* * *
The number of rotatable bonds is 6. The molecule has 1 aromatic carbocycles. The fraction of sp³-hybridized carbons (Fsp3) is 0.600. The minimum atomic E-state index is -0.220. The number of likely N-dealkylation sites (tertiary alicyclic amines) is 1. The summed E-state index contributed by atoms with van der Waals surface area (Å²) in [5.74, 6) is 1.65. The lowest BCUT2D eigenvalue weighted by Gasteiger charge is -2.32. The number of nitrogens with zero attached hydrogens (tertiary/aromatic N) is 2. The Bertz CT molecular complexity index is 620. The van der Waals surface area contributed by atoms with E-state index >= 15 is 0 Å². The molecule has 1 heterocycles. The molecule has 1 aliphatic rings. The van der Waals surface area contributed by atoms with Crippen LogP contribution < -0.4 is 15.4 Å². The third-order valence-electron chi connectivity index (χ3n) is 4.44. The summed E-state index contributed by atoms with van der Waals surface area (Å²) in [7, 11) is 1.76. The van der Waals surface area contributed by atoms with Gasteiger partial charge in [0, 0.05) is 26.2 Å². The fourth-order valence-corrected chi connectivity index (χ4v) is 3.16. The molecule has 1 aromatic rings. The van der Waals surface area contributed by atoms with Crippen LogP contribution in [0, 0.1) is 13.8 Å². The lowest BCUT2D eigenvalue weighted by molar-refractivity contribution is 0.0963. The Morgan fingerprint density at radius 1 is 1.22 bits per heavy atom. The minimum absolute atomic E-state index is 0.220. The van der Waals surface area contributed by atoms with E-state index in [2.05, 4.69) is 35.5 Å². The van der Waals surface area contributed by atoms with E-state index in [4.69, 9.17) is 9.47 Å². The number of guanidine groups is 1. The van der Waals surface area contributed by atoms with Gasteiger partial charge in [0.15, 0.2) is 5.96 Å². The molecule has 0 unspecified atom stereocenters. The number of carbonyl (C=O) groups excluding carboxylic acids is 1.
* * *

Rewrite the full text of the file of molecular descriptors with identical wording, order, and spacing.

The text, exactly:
The number of rotatable bonds is 6. The molecule has 1 aromatic carbocycles. The fraction of sp³-hybridized carbons (Fsp3) is 0.600. The minimum atomic E-state index is -0.220. The number of likely N-dealkylation sites (tertiary alicyclic amines) is 1. The summed E-state index contributed by atoms with van der Waals surface area (Å²) in [5.74, 6) is 1.65. The lowest BCUT2D eigenvalue weighted by Gasteiger charge is -2.32. The number of nitrogens with zero attached hydrogens (tertiary/aromatic N) is 2. The Bertz CT molecular complexity index is 620. The van der Waals surface area contributed by atoms with E-state index >= 15 is 0 Å². The molecule has 1 heterocycles. The molecule has 1 aliphatic rings. The van der Waals surface area contributed by atoms with Crippen LogP contribution < -0.4 is 15.4 Å². The third-order valence-electron chi connectivity index (χ3n) is 4.44. The summed E-state index contributed by atoms with van der Waals surface area (Å²) in [7, 11) is 1.76. The van der Waals surface area contributed by atoms with Gasteiger partial charge in [0, 0.05) is 26.2 Å². The fourth-order valence-corrected chi connectivity index (χ4v) is 3.16. The molecule has 1 aromatic rings. The van der Waals surface area contributed by atoms with Crippen LogP contribution in [0, 0.1) is 13.8 Å². The lowest BCUT2D eigenvalue weighted by molar-refractivity contribution is 0.0963. The Morgan fingerprint density at radius 1 is 1.22 bits per heavy atom. The minimum absolute atomic E-state index is 0.220. The van der Waals surface area contributed by atoms with E-state index in [2.05, 4.69) is 35.5 Å². The van der Waals surface area contributed by atoms with E-state index in [4.69, 9.17) is 9.47 Å². The number of guanidine groups is 1. The van der Waals surface area contributed by atoms with Gasteiger partial charge in [0.15, 0.2) is 5.96 Å². The molecule has 0 unspecified atom stereocenters. The number of carbonyl (C=O) groups excluding carboxylic acids is 1.